Wool’s fine lines receive price premium​

10 Feb, 2016 01:00 AM

Despite the largest national offerings since November 2010, this year’s wool market has been unwavering on December prices.

The Australian Wool Exchange (AWEX) Eastern Market Indicator (EMI) remains unchanged at 1265 cents per kilogram – matching the price close prior to Christmas.

Volumes rose early in the opening of the year with 53,000 bales and 59,775 bales offered in the first two respective weeks of the year.

Regardless of the increase in supply, the EMI peaked at 1296c/kg, its highest point since early August 2015.

AWEX senior market analyst Lionel Plunkett said in the past six week period, the market had peeled off the peak and stabilised.

“People would have assumed that the large offering would dampen the market but it didn’t seem to,” Mr Plunkett said.

Volumes had hovered about 40,000 bales offered weekly for the past month - significantly down on year-on-year supply – with prices softening in this period.

This restricted offering is attributed to the wet weather in the northern regions which was holding up shearing.

While the market news seems relatively subdued, underneath the unchanged EMI, fluctuating demand between differing market specifications had been more dramatic.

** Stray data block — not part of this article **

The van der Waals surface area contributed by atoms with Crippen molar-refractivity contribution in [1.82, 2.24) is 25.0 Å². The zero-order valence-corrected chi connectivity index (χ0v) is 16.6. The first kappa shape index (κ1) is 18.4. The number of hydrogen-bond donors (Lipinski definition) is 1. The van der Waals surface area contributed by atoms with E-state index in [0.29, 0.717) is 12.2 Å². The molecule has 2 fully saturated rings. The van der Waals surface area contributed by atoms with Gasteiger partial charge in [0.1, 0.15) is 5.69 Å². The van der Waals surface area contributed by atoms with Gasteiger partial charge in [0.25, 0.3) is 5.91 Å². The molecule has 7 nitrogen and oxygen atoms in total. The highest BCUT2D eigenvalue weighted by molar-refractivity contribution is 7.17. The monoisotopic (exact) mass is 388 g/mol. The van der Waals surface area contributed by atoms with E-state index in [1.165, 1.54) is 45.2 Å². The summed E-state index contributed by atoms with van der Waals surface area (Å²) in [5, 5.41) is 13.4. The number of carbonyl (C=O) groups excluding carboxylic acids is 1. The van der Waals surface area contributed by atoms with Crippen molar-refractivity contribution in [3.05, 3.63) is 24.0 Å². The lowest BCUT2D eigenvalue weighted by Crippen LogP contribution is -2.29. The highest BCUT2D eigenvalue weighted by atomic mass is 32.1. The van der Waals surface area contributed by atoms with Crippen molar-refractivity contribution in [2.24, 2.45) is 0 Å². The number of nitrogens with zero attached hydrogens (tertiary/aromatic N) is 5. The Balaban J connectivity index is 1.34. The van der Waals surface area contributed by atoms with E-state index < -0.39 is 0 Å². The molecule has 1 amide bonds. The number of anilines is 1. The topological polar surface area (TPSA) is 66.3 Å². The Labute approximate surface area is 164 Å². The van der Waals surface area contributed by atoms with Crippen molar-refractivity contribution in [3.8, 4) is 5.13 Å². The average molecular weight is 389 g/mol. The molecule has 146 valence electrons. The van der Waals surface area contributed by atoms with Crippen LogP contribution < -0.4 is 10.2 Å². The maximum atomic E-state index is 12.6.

Merino micron was up between 20-26c/kg on December prices while crossbred wool at 30micron or more had been hit with a 34c/kg drop.

The bulk of the crossbred offering, from 27-29micron, had only softened 9c/kg on 2016 closing prices.

“We’ve been through the highest volumes we have had and as a consequence some of those crossbreds are cheaper for the 2016 year,” Mr Plunkett said.

While the EMI started and finished in the last two months at the same 1265c/kg mark, in this period it had also dropped as low as 1169c/kg late last year before stabilising.

The market’s good news story is in the high-end superfine microns, with selected lots receiving more than 500c/kg above the lower specification types, or an estimated average 100c/kg premium.

“At the moment there is a concern there is a shortage of those quality, higher-end types, and they will typically run out in the back end of summer and in to autumn,” Mr Plunkett said.

January market strength was reflected online with just under 1800 bales of grower wool traded over three weeks.

AuctionsPlus market operator Harriet Forster said exporters had looked online in the past week to source wool unavailable at auction.

Wooltrade sold just over 150 bales last week with 17-18m fleece receiving 1726c/kg dry, 19-20m at 1396c/kg and 1379c/kg and 21-22m wool from 1093-1385c/kg.

The top price for the week was paid for superfine weaner fleece wool which sold to 1726c/kg dry.

This lot, offered by Elders and branded Brooksdale, was 15 micron wool, 0.5per cent vegetable matter and was 70 millimetres long.

Ms Forster said next week could see a lack of demand due to the Chinese New Year with Chinese buyers quieter in their trading activities and banks and mills on holidays.

“Looking forward the focus now circles around interest from the Chinese mills when they return for business and what the exchange rate will be at that time,” she said.

All three selling centres at Sydney, Melbourne and Fremantle are open this week with over 40,000 bales on offer.

Annabelle Cleeland

Annabelle Cleeland

is the national sheep and wool writer for Fairfax Agricultural Media


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